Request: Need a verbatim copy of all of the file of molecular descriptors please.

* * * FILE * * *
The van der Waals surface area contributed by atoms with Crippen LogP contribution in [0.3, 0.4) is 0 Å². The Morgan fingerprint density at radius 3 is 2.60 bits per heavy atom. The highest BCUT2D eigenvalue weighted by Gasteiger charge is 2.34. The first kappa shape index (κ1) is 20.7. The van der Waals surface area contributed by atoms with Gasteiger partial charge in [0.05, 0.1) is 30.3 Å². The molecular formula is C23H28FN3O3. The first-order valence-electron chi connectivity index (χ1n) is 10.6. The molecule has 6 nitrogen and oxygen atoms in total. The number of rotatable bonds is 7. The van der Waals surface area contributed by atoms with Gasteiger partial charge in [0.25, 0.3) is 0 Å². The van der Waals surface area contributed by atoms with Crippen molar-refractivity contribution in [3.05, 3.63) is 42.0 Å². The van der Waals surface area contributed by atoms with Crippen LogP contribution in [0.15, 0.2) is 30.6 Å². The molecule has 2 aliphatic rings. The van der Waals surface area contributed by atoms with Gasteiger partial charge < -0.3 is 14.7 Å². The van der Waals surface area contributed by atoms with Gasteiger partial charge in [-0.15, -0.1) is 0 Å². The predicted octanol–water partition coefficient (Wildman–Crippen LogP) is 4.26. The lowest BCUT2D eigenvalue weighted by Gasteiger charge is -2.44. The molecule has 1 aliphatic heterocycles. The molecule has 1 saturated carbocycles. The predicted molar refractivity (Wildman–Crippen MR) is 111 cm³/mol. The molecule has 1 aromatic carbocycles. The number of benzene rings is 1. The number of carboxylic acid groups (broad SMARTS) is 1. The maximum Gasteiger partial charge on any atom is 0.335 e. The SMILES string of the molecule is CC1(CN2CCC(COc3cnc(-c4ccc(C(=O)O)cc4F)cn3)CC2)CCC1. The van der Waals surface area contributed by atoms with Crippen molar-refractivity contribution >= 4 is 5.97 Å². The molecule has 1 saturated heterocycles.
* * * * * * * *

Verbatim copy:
The van der Waals surface area contributed by atoms with Crippen LogP contribution in [0.3, 0.4) is 0 Å². The Morgan fingerprint density at radius 3 is 2.60 bits per heavy atom. The highest BCUT2D eigenvalue weighted by Gasteiger charge is 2.34. The first kappa shape index (κ1) is 20.7. The van der Waals surface area contributed by atoms with Gasteiger partial charge in [0.05, 0.1) is 30.3 Å². The molecular formula is C23H28FN3O3. The first-order valence-electron chi connectivity index (χ1n) is 10.6. The molecule has 6 nitrogen and oxygen atoms in total. The number of rotatable bonds is 7. The van der Waals surface area contributed by atoms with Gasteiger partial charge in [0.25, 0.3) is 0 Å². The van der Waals surface area contributed by atoms with Crippen molar-refractivity contribution in [3.05, 3.63) is 42.0 Å². The van der Waals surface area contributed by atoms with Crippen LogP contribution in [0.15, 0.2) is 30.6 Å². The molecule has 2 aliphatic rings. The van der Waals surface area contributed by atoms with Gasteiger partial charge < -0.3 is 14.7 Å². The van der Waals surface area contributed by atoms with Gasteiger partial charge in [-0.15, -0.1) is 0 Å². The predicted octanol–water partition coefficient (Wildman–Crippen LogP) is 4.26. The lowest BCUT2D eigenvalue weighted by Gasteiger charge is -2.44. The molecule has 1 aliphatic heterocycles. The molecule has 1 saturated carbocycles. The predicted molar refractivity (Wildman–Crippen MR) is 111 cm³/mol. The molecule has 1 aromatic carbocycles. The number of benzene rings is 1. The number of carboxylic acid groups (broad SMARTS) is 1. The maximum Gasteiger partial charge on any atom is 0.335 e. The SMILES string of the molecule is CC1(CN2CCC(COc3cnc(-c4ccc(C(=O)O)cc4F)cn3)CC2)CCC1. The van der Waals surface area contributed by atoms with Crippen molar-refractivity contribution >= 4 is 5.97 Å². The molecule has 1 saturated heterocycles.